How do you expect children to write in an agenda, bring home a book, or much less do their homework? Some children will just do it. For others, it is an all-out battle. We have to break the process down into small increments. Each task is tied to a small consequence or reward to help them remember. We have rewarded our “new” children far more than we are accustomed to, but realize they simply haven’t had the years of training it takes to develop internal motivation. We’ve trusted, and are still trusting, that our external motivators will eventually turn into internal motivation.
With small children, candy and prizes work wonders! Of course, one normally wouldn’t do this with middle schoolers, but when they’ve missed some developmental stages, it makes complete sense. We also give more consequences than we are comfortable with. For example, for each item missing in an agenda, it’s thirty minutes of serving us in whatever way we need on a Saturday. For a "0" representing a missed or incomplete assignment, it’s a loss of electronic time for the weekend. And, if they receive an "F"–no phone. Period.
There are a million and one ways to teach habits, but the most elusive thing to help a child develop is motivation. We have found that taking the time to “inspect what we expect” is key so we check for follow-through once expectations have been made clear. Letting a child see the relationship of cause and effect in all of the tiny decisions they make regarding schoolwork has really moved them to a place of more independence and a sense of greater capability.
I remember when my eldest turned three. I was dying to create a chore chart, hand over some of my load, and make that little cutie responsible. Let’s face it though, until kids are about eight, there just aren’t a ton of chores helpful to a mom that toddlers can do. It is in these early years that moms develop an intense amount of patience watching their young ones, who are so eager to help, pretty much undo all that we try to accomplish. Now that I have so many “of age” helpers, I am loving it! It has taken a lot of time to implement, train, and discipline, but the investment has paid off.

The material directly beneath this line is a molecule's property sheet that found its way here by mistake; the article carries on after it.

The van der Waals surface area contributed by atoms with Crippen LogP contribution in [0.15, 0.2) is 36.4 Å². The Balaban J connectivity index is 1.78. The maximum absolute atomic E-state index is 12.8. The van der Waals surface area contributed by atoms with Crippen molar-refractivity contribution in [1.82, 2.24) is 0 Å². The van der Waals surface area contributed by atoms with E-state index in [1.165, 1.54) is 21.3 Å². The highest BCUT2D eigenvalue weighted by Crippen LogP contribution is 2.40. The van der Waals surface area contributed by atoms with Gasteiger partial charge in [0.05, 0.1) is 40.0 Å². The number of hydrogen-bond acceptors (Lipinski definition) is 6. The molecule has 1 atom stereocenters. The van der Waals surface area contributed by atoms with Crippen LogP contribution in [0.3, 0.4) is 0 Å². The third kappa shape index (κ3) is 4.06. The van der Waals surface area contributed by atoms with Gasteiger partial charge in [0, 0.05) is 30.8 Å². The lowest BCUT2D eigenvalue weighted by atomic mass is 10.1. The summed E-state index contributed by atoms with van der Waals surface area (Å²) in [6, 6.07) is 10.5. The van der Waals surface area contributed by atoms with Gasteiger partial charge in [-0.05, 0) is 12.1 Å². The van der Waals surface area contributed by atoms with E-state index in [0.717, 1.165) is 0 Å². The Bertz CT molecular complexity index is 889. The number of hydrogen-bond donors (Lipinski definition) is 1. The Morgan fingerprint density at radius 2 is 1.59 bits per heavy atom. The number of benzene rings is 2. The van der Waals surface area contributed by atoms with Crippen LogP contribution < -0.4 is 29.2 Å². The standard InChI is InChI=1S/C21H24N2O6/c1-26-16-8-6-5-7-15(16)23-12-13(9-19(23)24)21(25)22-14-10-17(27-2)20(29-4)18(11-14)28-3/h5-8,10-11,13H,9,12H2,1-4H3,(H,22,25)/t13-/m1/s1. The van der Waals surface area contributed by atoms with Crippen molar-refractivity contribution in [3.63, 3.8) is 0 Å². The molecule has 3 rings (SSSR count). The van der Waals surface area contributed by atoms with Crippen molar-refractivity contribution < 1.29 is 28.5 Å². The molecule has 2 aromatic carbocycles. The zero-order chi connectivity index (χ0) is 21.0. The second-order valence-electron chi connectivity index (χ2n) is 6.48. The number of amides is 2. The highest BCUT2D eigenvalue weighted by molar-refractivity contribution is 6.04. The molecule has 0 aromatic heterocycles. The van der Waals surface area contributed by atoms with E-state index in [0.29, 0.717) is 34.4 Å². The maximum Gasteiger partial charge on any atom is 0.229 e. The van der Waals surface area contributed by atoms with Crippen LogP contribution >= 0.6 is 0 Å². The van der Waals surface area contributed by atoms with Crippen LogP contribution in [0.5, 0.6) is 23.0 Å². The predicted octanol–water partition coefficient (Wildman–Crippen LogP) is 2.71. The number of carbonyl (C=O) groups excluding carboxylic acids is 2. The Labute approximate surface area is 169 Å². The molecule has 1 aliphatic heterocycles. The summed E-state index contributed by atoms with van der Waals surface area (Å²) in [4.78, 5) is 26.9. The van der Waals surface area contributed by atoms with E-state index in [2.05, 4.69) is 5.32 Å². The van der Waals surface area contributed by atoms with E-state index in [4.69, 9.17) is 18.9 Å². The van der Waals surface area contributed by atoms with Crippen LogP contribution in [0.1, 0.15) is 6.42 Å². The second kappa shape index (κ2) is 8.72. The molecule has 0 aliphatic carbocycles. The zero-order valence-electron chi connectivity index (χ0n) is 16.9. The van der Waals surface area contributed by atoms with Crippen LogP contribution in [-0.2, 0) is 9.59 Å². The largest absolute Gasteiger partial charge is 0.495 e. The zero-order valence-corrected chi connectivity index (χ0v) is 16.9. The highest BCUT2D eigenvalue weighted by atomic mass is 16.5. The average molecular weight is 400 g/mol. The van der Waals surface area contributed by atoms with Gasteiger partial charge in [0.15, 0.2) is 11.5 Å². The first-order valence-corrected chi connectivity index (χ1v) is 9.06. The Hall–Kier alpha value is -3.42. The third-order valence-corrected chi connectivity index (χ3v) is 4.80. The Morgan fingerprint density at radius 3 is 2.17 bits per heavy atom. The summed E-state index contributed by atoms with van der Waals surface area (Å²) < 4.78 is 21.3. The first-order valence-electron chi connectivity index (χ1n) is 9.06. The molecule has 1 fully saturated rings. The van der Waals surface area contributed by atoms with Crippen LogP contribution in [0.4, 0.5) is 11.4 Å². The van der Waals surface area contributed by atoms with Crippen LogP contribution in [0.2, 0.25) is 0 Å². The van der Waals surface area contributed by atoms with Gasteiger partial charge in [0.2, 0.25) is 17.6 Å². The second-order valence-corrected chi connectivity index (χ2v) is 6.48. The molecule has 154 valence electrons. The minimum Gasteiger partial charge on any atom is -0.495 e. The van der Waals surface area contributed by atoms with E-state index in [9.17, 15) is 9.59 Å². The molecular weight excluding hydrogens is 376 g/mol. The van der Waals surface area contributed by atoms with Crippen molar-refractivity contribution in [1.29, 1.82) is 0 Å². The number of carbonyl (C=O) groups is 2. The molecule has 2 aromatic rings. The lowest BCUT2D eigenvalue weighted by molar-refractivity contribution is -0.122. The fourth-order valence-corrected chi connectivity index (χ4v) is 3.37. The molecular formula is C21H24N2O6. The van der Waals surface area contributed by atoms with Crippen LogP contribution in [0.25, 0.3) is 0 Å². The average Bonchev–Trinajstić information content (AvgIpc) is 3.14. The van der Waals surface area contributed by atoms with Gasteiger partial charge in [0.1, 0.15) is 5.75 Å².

We used to rotate jobs monthly, attempting to teach each child each skill. We now go with the approach of tasking each child in their area of strength; it’s taken tons of stress off the parents. As in a corporation or committee, we assign them where they can show off! Now jobs are switched only a couple of times during the year. For example, two of mine who are great with our four-year-olds now “get to” dress them for bed and brush their teeth. Two of mine who are early risers are responsible for trash/recycling, opening blinds, turning on lights, and unloading the dishwasher. This “divide and conquer” strategy has been life-changing and life-giving rather than an exercise in ongoing drudgery.
These suggested systems will bring order to your mess, but they won’t solve everything! Make your adjustments, customizing for your family’s needs. Remember, none of it will work without the hard work of follow-through. When you forget to consistently inspect what you expect, you will find unmade beds, a floor hardly swept, and more work for yourself undoing a poor job, rather than chores done properly the first time. Rewards and punishments do not “fix” the hearts of our children, but they certainly do create a framework for children to interact with the real world as a team player, attentive to detail, doing honorable work as a proactive member of the community.
Martha Cook is the mother of ten children (5 adopted from Georgia (US), 2 from Ethiopia, and 3 biological). Martha has her Masters in Counseling. She thrives when she gets to encourage parents who are called to be a part of “setting the lonely in families.” Having experienced God’s abundant love for her and her family, she longs to share it with others. The Cooks live in Peachtree Corners, GA.